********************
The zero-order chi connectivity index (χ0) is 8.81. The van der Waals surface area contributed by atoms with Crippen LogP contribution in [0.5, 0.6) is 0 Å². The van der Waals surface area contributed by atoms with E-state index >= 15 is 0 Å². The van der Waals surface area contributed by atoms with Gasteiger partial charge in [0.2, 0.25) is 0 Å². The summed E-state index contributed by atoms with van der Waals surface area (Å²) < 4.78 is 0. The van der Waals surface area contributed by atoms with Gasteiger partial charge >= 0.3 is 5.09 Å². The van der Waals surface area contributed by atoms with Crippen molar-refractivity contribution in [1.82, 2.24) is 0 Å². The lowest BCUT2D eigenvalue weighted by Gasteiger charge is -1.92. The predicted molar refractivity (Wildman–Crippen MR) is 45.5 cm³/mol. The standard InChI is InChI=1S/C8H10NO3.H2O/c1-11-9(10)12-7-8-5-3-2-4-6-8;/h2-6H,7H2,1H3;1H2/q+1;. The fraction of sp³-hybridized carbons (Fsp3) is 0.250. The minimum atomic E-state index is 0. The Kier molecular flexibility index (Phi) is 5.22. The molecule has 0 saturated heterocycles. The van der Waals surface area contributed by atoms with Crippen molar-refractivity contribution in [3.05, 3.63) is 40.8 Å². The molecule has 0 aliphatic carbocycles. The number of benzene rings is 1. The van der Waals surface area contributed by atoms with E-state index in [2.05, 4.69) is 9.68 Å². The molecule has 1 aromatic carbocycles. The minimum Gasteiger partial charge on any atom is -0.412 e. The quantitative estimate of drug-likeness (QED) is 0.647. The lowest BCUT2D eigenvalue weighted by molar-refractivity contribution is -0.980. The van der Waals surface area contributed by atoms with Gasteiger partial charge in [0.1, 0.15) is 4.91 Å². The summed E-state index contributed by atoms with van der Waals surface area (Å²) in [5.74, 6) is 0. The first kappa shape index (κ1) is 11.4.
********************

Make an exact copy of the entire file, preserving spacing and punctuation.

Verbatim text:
The zero-order chi connectivity index (χ0) is 8.81. The van der Waals surface area contributed by atoms with Crippen LogP contribution in [0.5, 0.6) is 0 Å². The van der Waals surface area contributed by atoms with E-state index >= 15 is 0 Å². The van der Waals surface area contributed by atoms with Gasteiger partial charge in [0.2, 0.25) is 0 Å². The summed E-state index contributed by atoms with van der Waals surface area (Å²) < 4.78 is 0. The van der Waals surface area contributed by atoms with Gasteiger partial charge >= 0.3 is 5.09 Å². The van der Waals surface area contributed by atoms with Crippen molar-refractivity contribution in [1.82, 2.24) is 0 Å². The lowest BCUT2D eigenvalue weighted by Gasteiger charge is -1.92. The predicted molar refractivity (Wildman–Crippen MR) is 45.5 cm³/mol. The standard InChI is InChI=1S/C8H10NO3.H2O/c1-11-9(10)12-7-8-5-3-2-4-6-8;/h2-6H,7H2,1H3;1H2/q+1;. The fraction of sp³-hybridized carbons (Fsp3) is 0.250. The minimum atomic E-state index is 0. The Kier molecular flexibility index (Phi) is 5.22. The molecule has 0 saturated heterocycles. The van der Waals surface area contributed by atoms with Crippen molar-refractivity contribution in [3.05, 3.63) is 40.8 Å². The molecule has 0 aliphatic carbocycles. The number of benzene rings is 1. The van der Waals surface area contributed by atoms with E-state index in [2.05, 4.69) is 9.68 Å². The molecule has 1 aromatic carbocycles. The minimum Gasteiger partial charge on any atom is -0.412 e. The quantitative estimate of drug-likeness (QED) is 0.647. The lowest BCUT2D eigenvalue weighted by molar-refractivity contribution is -0.980. The van der Waals surface area contributed by atoms with Gasteiger partial charge in [0.1, 0.15) is 4.91 Å². The summed E-state index contributed by atoms with van der Waals surface area (Å²) in [5.74, 6) is 0. The first kappa shape index (κ1) is 11.4.